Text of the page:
Document Type : Full length article
Associate Prof., Dep. of Irrigation and Drainage Engineering, College of Abureihan, University of Tehran
M.Sc. Water Resources Engineering Graduate, Dep. of Irrigation and Drainage Engineering, College of Abureihan, University of Tehran
Prof. of Soil Conservation and Watershed Management Research Institute (SCWMRI)
Snow, as one of the basic factors of water supply, plays an important role in water resources
management, especially in areas with cold winters and warm summers. The data obtained from
snow gauges as well as temperature and precipitation time series data are generally being used
to develop experimental models in order to estimate the spatial and temporal distribution of
snow in watersheds. However, when reliable snow or other necessary climatic data records do
not exist, using proper substitutes becomes essential. Hence, the snow cover area (SCA) derived
from satellite images can be used as a representative of the amount of snow in a basin.
Moreover, Remote Sensing (RS) is a useful tool in identifying snow and calculating SCA in
mountainous regions with low accessibility and deficiency of snow gauges. Accordingly, the
SCA time series data can then be used as input dataset in flow forecasting by hydrologic
This paper aims to study the snow cover area of Shahcheraghi Dam basin in order to collect
the necessary input data for developing dam inflow forecasting models. The basin is located in
the north of Semnan province, Iran. The area of the basin is 1373km2 and the annual
precipitation and mean temperature of the basin are 124mm and 12°c, respectively. Since there
is no active snow gauges within the basin and also there is only one weather station with reliable
temperature records in the region, NOAA satellite images have been used for defining the SCA.
In this paper snow cover area detection in Shahcheraghi dam basin has been studied using
NOAA-AVHRR images in a 22-year period from 1986 to 2007. In order to improve the
precision of calculated monthly SCAs, an image per 10 days was processed (3 images per
month). The highest value of SCA among the three calculated values in each month is selected
as the final SCA data of the month. Since during this period of time two different sensors of
AVHRR-2 and AVHRR-3 have recorded data in different spectral bands, it is necessary to use
different algorithms in separating snow from other phenomena including cloud and land cover.
By employing the differences between the spectral characteristics of snow compared with other
phenomena, the snow covered area can be separated. Therefore, two threshold algorithms are
used to separate SCAs. These algorithms are based on grouped conditions of comparing albedo
of bands 1 and 2 and brightness temperature values of thermal bands. The most significant
difference between the conditions in these methods is using the albedo of band 3A (1.6μm) in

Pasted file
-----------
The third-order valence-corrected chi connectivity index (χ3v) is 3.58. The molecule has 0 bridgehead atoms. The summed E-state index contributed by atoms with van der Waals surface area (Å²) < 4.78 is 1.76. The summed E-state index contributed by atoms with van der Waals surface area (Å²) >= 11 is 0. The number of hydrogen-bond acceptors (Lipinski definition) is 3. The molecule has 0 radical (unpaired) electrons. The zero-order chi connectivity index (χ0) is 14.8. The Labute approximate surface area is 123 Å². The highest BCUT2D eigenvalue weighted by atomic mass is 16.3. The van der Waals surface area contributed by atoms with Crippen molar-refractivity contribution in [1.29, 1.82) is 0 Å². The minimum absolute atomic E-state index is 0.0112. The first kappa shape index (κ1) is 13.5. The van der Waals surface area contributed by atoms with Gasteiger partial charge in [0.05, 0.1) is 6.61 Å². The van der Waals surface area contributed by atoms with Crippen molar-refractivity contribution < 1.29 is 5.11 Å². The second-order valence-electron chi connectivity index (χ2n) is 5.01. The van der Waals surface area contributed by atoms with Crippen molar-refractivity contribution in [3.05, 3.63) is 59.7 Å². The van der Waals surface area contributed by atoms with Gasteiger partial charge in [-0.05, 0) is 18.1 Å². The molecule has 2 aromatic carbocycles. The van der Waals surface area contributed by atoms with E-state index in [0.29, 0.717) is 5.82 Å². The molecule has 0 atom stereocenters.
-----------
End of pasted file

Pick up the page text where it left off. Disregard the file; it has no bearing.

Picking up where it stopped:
On the other hand, it is necessary to evaluate the numerical difference among the snow
separation methods as they may significantly affect the statistic parameters of the time series.
Moreover, two trend detection methods are used to examine whether significant trends in the
time series exist. The hypothesis-based linear regression and non-parametric Mann-Kendall
methods are applied to the maximum annual SCA data.
Results and Discussion
Based on the NOAA-AVHRR image properties, snow cover area is detected by the
aforementioned threshold algorithms. The results show that the maximum amount of SCA
occurs in January. Generally the snow settlement in the basin is from December to April while
there is no record of snow from May to September, which is due to the abrupt air temperature
rise in spring. Furthermore, the difference between the snow separation methods is analyzed by
comparing two successive images of the basin, taken by different sensors on 5th November
2003. One of the images contains channel 3B which includes thermal infrared band and the
other contains channel 3A that scans near infrared wavelengths. Accordingly, the SCA of
AVHRR-3 sensor which contains channels 3A has been calculated 4% more than the SCA of
AVHRR-2 which records channel 3B. Moreover, the result of applying trend detection tests
shows that the SCA time series has no evident linear or monotonic trend.
The trend analysis on the SCA dataset has demonstrated that no significant statistic trend exists
in the SCA time series. Moreover, the difference between calculated values of the SCA derived
from two different AVHRR-2 and AVHRR-3 sensors does not affect the reliability of the SCA
dataset, considering the area of the basin. Hence, as a representative of the snow in Shahcheraghi basin, it is possible to consider the calculated snow cover area data as an appropriate input for hydrologic flow forecasting models.